Ensuring the carefully managed application of all nutrients, including manufactured fertilisers and organic materials, helps to close the ‘nutrient gap’ that arises when the crop is removed at harvest. Optimising nutrient uptake by crops helps minimise an excess in the soil where, for example, nitrogen can be lost as nitrous oxide or ammonia to the air or nitrate to water. Return to Contents Demand for land to grow non-food crops, such as biomass crops, and from non-farming uses may well increase. This is one factor which may mean that higher crop yields will be necessary to supply the increased demand for food.

Greenhouse gases

At present, agriculture is estimated to contribute around 9% of total UK greenhouse gas emissions. An estimated 70% of the UK’s nitrous oxide emissions – a greenhouse gas around 300 times more potent than carbon dioxide – comes from agriculture. Soil nitrous oxide emissions come from three on-farm sources: grazing returns, storage and application of organic manures and nitrogen fertiliser. Careful planning that maximises the efficiency of fertiliser use and better management of manures can help reduce the amount of nitrogen that is lost as nitrous oxide. The farming industry has published its Greenhouse Gas Action Plan, which confirms its intent to play its part in helping to reduce greenhouse gas emissions.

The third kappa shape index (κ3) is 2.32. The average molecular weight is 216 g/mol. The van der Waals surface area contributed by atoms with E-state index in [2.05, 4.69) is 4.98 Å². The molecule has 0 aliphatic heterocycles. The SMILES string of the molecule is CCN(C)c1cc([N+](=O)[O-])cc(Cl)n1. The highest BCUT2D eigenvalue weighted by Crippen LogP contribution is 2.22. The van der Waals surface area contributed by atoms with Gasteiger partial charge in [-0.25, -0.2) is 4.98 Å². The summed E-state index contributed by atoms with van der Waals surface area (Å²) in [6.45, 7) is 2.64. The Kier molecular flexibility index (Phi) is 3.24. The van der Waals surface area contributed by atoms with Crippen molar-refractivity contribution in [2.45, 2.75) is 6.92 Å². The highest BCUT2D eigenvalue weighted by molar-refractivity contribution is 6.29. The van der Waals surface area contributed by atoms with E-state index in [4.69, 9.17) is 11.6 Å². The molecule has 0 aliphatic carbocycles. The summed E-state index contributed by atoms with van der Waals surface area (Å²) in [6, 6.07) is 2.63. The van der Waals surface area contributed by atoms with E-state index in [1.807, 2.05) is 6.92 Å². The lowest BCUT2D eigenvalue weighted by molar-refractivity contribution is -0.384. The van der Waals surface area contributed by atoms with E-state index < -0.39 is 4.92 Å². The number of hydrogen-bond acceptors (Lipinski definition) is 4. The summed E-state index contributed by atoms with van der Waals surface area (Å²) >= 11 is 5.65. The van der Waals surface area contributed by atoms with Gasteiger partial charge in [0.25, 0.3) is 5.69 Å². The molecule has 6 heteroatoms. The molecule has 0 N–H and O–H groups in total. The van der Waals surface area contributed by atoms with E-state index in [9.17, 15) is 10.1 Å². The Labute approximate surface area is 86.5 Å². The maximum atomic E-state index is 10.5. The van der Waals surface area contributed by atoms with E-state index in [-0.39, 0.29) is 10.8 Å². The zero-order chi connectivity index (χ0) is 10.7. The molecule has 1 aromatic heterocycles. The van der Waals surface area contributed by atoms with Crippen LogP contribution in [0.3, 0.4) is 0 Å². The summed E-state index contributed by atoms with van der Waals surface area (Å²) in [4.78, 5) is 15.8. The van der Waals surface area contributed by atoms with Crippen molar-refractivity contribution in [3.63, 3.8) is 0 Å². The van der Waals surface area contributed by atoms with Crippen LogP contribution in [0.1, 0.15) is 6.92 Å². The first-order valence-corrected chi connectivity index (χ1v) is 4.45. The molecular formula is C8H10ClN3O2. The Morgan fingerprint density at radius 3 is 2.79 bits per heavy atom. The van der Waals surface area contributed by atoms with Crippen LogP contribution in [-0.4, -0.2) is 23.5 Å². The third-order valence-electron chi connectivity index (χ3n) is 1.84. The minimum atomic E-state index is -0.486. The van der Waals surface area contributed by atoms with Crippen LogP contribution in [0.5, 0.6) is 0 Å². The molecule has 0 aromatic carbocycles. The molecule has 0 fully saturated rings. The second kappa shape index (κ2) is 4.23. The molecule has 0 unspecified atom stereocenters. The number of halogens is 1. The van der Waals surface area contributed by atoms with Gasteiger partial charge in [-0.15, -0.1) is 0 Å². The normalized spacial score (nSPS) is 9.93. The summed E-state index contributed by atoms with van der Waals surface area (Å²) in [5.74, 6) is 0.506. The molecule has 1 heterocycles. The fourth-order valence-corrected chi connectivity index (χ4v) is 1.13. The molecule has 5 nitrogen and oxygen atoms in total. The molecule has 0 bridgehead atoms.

Water quality

Farming is one of many influences on water quality and water-dependent ecosystems. The main agricultural pollutants are nutrients (phosphates and nitrates), pesticides and other agrochemicals, faecal bacteria and sediment. Losses from the application of manufactured fertilisers and spreading of organic manures contribute to diffuse water pollution. In England and Wales, around 60% of nitrates and 25% of phosphates in our waters originate from agricultural land. Elevated levels of these nutrients can harm the aquatic environment and have an impact on biodiversity. In addition, excessive amounts of agricultural pollutants, including nitrates and phosphates, have to be removed before water can be supplied to consumers. The Water Framework Directive requires our rivers, lakes, ground and coastal waters to reach or maintain good ecological and chemical status. Therefore, it is important that agricultural land is managed carefully to avoid losses of soil, nutrients and faecal bacteria.

Key measures to reduce the risk of phosphate movement to water include:
• Avoiding build-up or maintenance above the target Index
• Following the recommendations in this guide to maintain the target level of crop-available soil phosphate, taking full account of the phosphate content of organic materials applied (Section 2: Organic materials)
• Minimising the risk of soil erosion